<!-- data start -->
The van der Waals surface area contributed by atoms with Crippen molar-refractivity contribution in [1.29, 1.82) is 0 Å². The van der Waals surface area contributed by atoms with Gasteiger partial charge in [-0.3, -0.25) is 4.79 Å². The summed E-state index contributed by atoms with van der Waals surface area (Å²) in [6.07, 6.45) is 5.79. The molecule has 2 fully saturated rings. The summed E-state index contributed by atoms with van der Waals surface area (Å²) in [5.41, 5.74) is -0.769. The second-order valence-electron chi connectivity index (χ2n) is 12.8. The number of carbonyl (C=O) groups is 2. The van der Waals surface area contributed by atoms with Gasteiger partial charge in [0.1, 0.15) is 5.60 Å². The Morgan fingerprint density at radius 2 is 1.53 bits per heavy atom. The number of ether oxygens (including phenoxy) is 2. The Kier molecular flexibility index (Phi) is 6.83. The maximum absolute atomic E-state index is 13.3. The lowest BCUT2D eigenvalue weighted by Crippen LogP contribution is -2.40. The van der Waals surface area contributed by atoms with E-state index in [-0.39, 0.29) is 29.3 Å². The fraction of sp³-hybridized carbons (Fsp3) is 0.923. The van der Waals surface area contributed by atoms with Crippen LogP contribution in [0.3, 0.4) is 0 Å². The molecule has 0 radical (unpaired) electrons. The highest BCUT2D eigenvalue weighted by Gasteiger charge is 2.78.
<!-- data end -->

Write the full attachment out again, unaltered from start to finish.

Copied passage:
The van der Waals surface area contributed by atoms with Crippen molar-refractivity contribution in [1.29, 1.82) is 0 Å². The van der Waals surface area contributed by atoms with Gasteiger partial charge in [-0.3, -0.25) is 4.79 Å². The summed E-state index contributed by atoms with van der Waals surface area (Å²) in [6.07, 6.45) is 5.79. The molecule has 2 fully saturated rings. The summed E-state index contributed by atoms with van der Waals surface area (Å²) in [5.41, 5.74) is -0.769. The second-order valence-electron chi connectivity index (χ2n) is 12.8. The number of carbonyl (C=O) groups is 2. The van der Waals surface area contributed by atoms with Gasteiger partial charge in [0.1, 0.15) is 5.60 Å². The Morgan fingerprint density at radius 2 is 1.53 bits per heavy atom. The number of ether oxygens (including phenoxy) is 2. The Kier molecular flexibility index (Phi) is 6.83. The maximum absolute atomic E-state index is 13.3. The lowest BCUT2D eigenvalue weighted by Crippen LogP contribution is -2.40. The van der Waals surface area contributed by atoms with E-state index in [-0.39, 0.29) is 29.3 Å². The fraction of sp³-hybridized carbons (Fsp3) is 0.923. The van der Waals surface area contributed by atoms with Crippen LogP contribution in [0.3, 0.4) is 0 Å². The molecule has 0 radical (unpaired) electrons. The highest BCUT2D eigenvalue weighted by Gasteiger charge is 2.78.